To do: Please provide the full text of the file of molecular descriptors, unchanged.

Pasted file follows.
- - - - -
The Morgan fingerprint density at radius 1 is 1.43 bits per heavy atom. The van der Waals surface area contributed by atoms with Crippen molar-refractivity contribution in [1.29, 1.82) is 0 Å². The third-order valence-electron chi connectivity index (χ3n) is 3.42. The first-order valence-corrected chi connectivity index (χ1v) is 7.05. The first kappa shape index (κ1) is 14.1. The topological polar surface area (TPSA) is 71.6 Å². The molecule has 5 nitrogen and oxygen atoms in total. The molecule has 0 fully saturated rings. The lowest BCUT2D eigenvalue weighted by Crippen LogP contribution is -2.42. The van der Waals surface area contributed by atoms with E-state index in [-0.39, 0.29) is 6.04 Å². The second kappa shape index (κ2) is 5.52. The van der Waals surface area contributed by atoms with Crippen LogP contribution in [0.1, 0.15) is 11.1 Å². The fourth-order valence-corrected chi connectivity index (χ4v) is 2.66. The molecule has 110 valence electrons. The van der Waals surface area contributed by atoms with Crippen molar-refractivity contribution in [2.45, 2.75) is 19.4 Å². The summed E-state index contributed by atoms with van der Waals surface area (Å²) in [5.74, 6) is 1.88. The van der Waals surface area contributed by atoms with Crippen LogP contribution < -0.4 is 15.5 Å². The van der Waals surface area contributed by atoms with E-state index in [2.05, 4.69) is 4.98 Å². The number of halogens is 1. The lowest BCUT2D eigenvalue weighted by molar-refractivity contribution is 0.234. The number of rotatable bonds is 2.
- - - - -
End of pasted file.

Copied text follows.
The Morgan fingerprint density at radius 1 is 1.43 bits per heavy atom. The van der Waals surface area contributed by atoms with Crippen molar-refractivity contribution in [1.29, 1.82) is 0 Å². The third-order valence-electron chi connectivity index (χ3n) is 3.42. The first-order valence-corrected chi connectivity index (χ1v) is 7.05. The first kappa shape index (κ1) is 14.1. The topological polar surface area (TPSA) is 71.6 Å². The molecule has 5 nitrogen and oxygen atoms in total. The molecule has 0 fully saturated rings. The lowest BCUT2D eigenvalue weighted by Crippen LogP contribution is -2.42. The van der Waals surface area contributed by atoms with E-state index in [-0.39, 0.29) is 6.04 Å². The second kappa shape index (κ2) is 5.52. The van der Waals surface area contributed by atoms with Crippen LogP contribution in [0.1, 0.15) is 11.1 Å². The fourth-order valence-corrected chi connectivity index (χ4v) is 2.66. The molecule has 110 valence electrons. The van der Waals surface area contributed by atoms with Crippen molar-refractivity contribution in [2.45, 2.75) is 19.4 Å². The summed E-state index contributed by atoms with van der Waals surface area (Å²) in [5.74, 6) is 1.88. The van der Waals surface area contributed by atoms with Crippen LogP contribution < -0.4 is 15.5 Å². The van der Waals surface area contributed by atoms with E-state index in [2.05, 4.69) is 4.98 Å². The number of halogens is 1. The lowest BCUT2D eigenvalue weighted by molar-refractivity contribution is 0.234. The number of rotatable bonds is 2.